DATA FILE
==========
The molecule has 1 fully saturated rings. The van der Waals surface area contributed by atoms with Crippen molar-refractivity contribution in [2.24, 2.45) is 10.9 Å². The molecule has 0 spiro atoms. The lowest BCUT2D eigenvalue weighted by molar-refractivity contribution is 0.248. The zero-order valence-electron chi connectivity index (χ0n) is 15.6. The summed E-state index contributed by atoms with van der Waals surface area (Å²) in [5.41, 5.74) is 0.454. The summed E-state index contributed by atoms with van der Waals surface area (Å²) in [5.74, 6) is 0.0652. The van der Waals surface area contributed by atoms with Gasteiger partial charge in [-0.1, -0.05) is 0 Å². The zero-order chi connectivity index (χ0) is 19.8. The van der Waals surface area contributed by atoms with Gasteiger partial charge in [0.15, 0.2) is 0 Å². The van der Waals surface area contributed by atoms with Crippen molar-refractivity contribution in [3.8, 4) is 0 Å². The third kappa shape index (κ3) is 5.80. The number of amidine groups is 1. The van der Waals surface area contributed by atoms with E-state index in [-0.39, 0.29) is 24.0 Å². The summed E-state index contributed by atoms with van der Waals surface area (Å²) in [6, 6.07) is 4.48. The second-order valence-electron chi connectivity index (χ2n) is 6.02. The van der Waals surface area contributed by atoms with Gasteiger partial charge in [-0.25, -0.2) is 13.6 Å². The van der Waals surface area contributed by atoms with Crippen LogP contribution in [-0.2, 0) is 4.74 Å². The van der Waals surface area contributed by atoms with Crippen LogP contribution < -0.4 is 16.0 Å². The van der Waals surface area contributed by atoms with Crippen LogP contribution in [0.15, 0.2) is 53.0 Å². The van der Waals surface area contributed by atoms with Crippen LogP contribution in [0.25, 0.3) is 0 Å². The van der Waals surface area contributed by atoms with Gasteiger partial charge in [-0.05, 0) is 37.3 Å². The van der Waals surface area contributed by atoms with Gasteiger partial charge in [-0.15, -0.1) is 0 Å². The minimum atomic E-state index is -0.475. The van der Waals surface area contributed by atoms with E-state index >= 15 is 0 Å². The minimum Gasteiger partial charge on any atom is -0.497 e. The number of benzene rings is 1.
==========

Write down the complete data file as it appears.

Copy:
The molecule has 1 fully saturated rings. The van der Waals surface area contributed by atoms with Crippen molar-refractivity contribution in [2.24, 2.45) is 10.9 Å². The molecule has 0 spiro atoms. The lowest BCUT2D eigenvalue weighted by molar-refractivity contribution is 0.248. The zero-order valence-electron chi connectivity index (χ0n) is 15.6. The summed E-state index contributed by atoms with van der Waals surface area (Å²) in [5.41, 5.74) is 0.454. The summed E-state index contributed by atoms with van der Waals surface area (Å²) in [5.74, 6) is 0.0652. The van der Waals surface area contributed by atoms with Gasteiger partial charge in [-0.1, -0.05) is 0 Å². The zero-order chi connectivity index (χ0) is 19.8. The van der Waals surface area contributed by atoms with Gasteiger partial charge in [0.15, 0.2) is 0 Å². The van der Waals surface area contributed by atoms with Crippen molar-refractivity contribution in [3.8, 4) is 0 Å². The third kappa shape index (κ3) is 5.80. The number of amidine groups is 1. The van der Waals surface area contributed by atoms with E-state index in [-0.39, 0.29) is 24.0 Å². The summed E-state index contributed by atoms with van der Waals surface area (Å²) in [6, 6.07) is 4.48. The second-order valence-electron chi connectivity index (χ2n) is 6.02. The van der Waals surface area contributed by atoms with Gasteiger partial charge in [-0.25, -0.2) is 13.6 Å². The van der Waals surface area contributed by atoms with Crippen LogP contribution in [-0.2, 0) is 4.74 Å². The van der Waals surface area contributed by atoms with Crippen LogP contribution < -0.4 is 16.0 Å². The van der Waals surface area contributed by atoms with Crippen LogP contribution in [0.15, 0.2) is 53.0 Å². The van der Waals surface area contributed by atoms with Crippen LogP contribution in [0.25, 0.3) is 0 Å². The van der Waals surface area contributed by atoms with Gasteiger partial charge in [-0.05, 0) is 37.3 Å². The van der Waals surface area contributed by atoms with Gasteiger partial charge in [-0.15, -0.1) is 0 Å². The minimum atomic E-state index is -0.475. The van der Waals surface area contributed by atoms with E-state index >= 15 is 0 Å². The minimum Gasteiger partial charge on any atom is -0.497 e. The number of benzene rings is 1.